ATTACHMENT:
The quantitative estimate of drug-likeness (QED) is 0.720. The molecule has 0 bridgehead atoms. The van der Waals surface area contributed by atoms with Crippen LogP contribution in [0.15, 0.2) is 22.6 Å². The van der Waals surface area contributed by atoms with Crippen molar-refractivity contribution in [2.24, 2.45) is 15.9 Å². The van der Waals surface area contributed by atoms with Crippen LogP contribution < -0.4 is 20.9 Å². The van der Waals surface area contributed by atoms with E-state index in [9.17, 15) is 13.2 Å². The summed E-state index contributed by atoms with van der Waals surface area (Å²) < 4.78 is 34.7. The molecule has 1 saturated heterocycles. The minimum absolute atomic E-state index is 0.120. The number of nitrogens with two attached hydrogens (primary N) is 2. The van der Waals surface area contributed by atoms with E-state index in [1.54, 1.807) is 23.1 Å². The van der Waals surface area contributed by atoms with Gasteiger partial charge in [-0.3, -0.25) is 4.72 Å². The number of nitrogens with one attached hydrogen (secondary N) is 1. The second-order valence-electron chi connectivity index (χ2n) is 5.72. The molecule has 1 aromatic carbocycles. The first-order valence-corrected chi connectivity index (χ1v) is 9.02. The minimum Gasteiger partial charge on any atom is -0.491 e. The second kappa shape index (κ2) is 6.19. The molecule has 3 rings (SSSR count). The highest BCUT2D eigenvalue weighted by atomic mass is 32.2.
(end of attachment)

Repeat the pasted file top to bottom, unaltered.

The quantitative estimate of drug-likeness (QED) is 0.720. The molecule has 0 bridgehead atoms. The van der Waals surface area contributed by atoms with Crippen LogP contribution in [0.15, 0.2) is 22.6 Å². The van der Waals surface area contributed by atoms with Crippen molar-refractivity contribution in [2.24, 2.45) is 15.9 Å². The van der Waals surface area contributed by atoms with Crippen LogP contribution < -0.4 is 20.9 Å². The van der Waals surface area contributed by atoms with E-state index in [9.17, 15) is 13.2 Å². The summed E-state index contributed by atoms with van der Waals surface area (Å²) < 4.78 is 34.7. The molecule has 1 saturated heterocycles. The minimum absolute atomic E-state index is 0.120. The number of nitrogens with two attached hydrogens (primary N) is 2. The van der Waals surface area contributed by atoms with E-state index in [1.54, 1.807) is 23.1 Å². The van der Waals surface area contributed by atoms with Gasteiger partial charge in [-0.3, -0.25) is 4.72 Å². The number of nitrogens with one attached hydrogen (secondary N) is 1. The second-order valence-electron chi connectivity index (χ2n) is 5.72. The molecule has 1 aromatic carbocycles. The first-order valence-corrected chi connectivity index (χ1v) is 9.02. The minimum Gasteiger partial charge on any atom is -0.491 e. The second kappa shape index (κ2) is 6.19. The molecule has 3 rings (SSSR count). The highest BCUT2D eigenvalue weighted by atomic mass is 32.2.